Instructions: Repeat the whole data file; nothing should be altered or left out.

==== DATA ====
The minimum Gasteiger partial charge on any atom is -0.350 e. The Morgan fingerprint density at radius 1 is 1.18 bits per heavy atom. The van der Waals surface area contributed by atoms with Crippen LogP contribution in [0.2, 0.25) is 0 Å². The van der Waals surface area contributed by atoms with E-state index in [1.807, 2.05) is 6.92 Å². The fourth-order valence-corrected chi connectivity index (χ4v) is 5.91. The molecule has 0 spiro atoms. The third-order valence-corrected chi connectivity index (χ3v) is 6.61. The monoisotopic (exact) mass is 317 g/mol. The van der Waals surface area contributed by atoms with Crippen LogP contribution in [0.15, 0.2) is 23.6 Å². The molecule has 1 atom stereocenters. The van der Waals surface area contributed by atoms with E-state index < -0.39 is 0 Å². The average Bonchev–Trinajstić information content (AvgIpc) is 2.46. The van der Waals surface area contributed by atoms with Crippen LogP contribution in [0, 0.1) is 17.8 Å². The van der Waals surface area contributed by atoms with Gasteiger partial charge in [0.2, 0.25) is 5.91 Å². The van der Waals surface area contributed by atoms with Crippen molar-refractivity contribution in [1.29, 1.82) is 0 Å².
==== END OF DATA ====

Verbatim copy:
The minimum Gasteiger partial charge on any atom is -0.350 e. The Morgan fingerprint density at radius 1 is 1.18 bits per heavy atom. The van der Waals surface area contributed by atoms with Crippen LogP contribution in [0.2, 0.25) is 0 Å². The van der Waals surface area contributed by atoms with E-state index in [1.807, 2.05) is 6.92 Å². The fourth-order valence-corrected chi connectivity index (χ4v) is 5.91. The molecule has 0 spiro atoms. The third-order valence-corrected chi connectivity index (χ3v) is 6.61. The monoisotopic (exact) mass is 317 g/mol. The van der Waals surface area contributed by atoms with Crippen LogP contribution in [0.15, 0.2) is 23.6 Å². The molecule has 1 atom stereocenters. The van der Waals surface area contributed by atoms with E-state index < -0.39 is 0 Å². The average Bonchev–Trinajstić information content (AvgIpc) is 2.46. The van der Waals surface area contributed by atoms with Crippen LogP contribution in [0, 0.1) is 17.8 Å². The van der Waals surface area contributed by atoms with Gasteiger partial charge in [0.2, 0.25) is 5.91 Å². The van der Waals surface area contributed by atoms with Crippen molar-refractivity contribution in [1.29, 1.82) is 0 Å².